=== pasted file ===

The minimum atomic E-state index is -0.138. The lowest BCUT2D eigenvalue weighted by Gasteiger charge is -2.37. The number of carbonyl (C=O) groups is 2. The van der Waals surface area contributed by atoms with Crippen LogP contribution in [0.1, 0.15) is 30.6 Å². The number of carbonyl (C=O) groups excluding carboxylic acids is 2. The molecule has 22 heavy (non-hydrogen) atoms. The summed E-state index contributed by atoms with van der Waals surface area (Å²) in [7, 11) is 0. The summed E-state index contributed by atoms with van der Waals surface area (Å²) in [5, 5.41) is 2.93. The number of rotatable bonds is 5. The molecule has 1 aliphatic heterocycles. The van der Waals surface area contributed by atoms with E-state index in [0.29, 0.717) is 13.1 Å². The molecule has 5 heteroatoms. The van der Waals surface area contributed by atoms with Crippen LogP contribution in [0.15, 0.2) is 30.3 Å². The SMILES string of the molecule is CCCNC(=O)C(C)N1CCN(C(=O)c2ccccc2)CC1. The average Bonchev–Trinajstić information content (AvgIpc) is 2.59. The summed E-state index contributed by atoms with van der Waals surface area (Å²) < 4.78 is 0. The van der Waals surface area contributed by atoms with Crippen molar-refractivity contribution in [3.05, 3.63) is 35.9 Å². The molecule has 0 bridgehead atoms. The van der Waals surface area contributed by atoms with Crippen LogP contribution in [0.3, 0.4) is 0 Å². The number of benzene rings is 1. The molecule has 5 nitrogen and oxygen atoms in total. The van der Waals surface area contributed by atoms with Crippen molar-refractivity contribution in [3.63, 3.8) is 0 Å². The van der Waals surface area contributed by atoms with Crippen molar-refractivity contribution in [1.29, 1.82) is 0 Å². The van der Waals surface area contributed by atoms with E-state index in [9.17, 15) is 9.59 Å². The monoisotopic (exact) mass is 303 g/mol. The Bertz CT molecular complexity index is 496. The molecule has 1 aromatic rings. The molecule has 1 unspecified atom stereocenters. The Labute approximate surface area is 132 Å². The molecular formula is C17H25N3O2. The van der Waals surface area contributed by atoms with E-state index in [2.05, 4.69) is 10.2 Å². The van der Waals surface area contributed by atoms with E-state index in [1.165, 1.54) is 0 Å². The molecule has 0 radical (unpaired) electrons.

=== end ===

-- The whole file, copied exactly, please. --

The minimum atomic E-state index is -0.138. The lowest BCUT2D eigenvalue weighted by Gasteiger charge is -2.37. The number of carbonyl (C=O) groups is 2. The van der Waals surface area contributed by atoms with Crippen LogP contribution in [0.1, 0.15) is 30.6 Å². The number of carbonyl (C=O) groups excluding carboxylic acids is 2. The molecule has 22 heavy (non-hydrogen) atoms. The summed E-state index contributed by atoms with van der Waals surface area (Å²) in [7, 11) is 0. The summed E-state index contributed by atoms with van der Waals surface area (Å²) in [5, 5.41) is 2.93. The number of rotatable bonds is 5. The molecule has 1 aliphatic heterocycles. The van der Waals surface area contributed by atoms with E-state index in [0.29, 0.717) is 13.1 Å². The molecule has 5 heteroatoms. The van der Waals surface area contributed by atoms with Crippen LogP contribution in [0.15, 0.2) is 30.3 Å². The SMILES string of the molecule is CCCNC(=O)C(C)N1CCN(C(=O)c2ccccc2)CC1. The average Bonchev–Trinajstić information content (AvgIpc) is 2.59. The summed E-state index contributed by atoms with van der Waals surface area (Å²) < 4.78 is 0. The van der Waals surface area contributed by atoms with Crippen molar-refractivity contribution in [3.05, 3.63) is 35.9 Å². The molecule has 0 bridgehead atoms. The van der Waals surface area contributed by atoms with Crippen LogP contribution in [0.3, 0.4) is 0 Å². The number of benzene rings is 1. The molecule has 5 nitrogen and oxygen atoms in total. The van der Waals surface area contributed by atoms with Crippen molar-refractivity contribution in [3.63, 3.8) is 0 Å². The van der Waals surface area contributed by atoms with Crippen molar-refractivity contribution in [1.29, 1.82) is 0 Å². The van der Waals surface area contributed by atoms with E-state index in [9.17, 15) is 9.59 Å². The monoisotopic (exact) mass is 303 g/mol. The Bertz CT molecular complexity index is 496. The molecule has 1 aromatic rings. The molecule has 1 unspecified atom stereocenters. The Labute approximate surface area is 132 Å². The molecular formula is C17H25N3O2. The van der Waals surface area contributed by atoms with E-state index in [2.05, 4.69) is 10.2 Å². The van der Waals surface area contributed by atoms with E-state index in [1.165, 1.54) is 0 Å². The molecule has 0 radical (unpaired) electrons.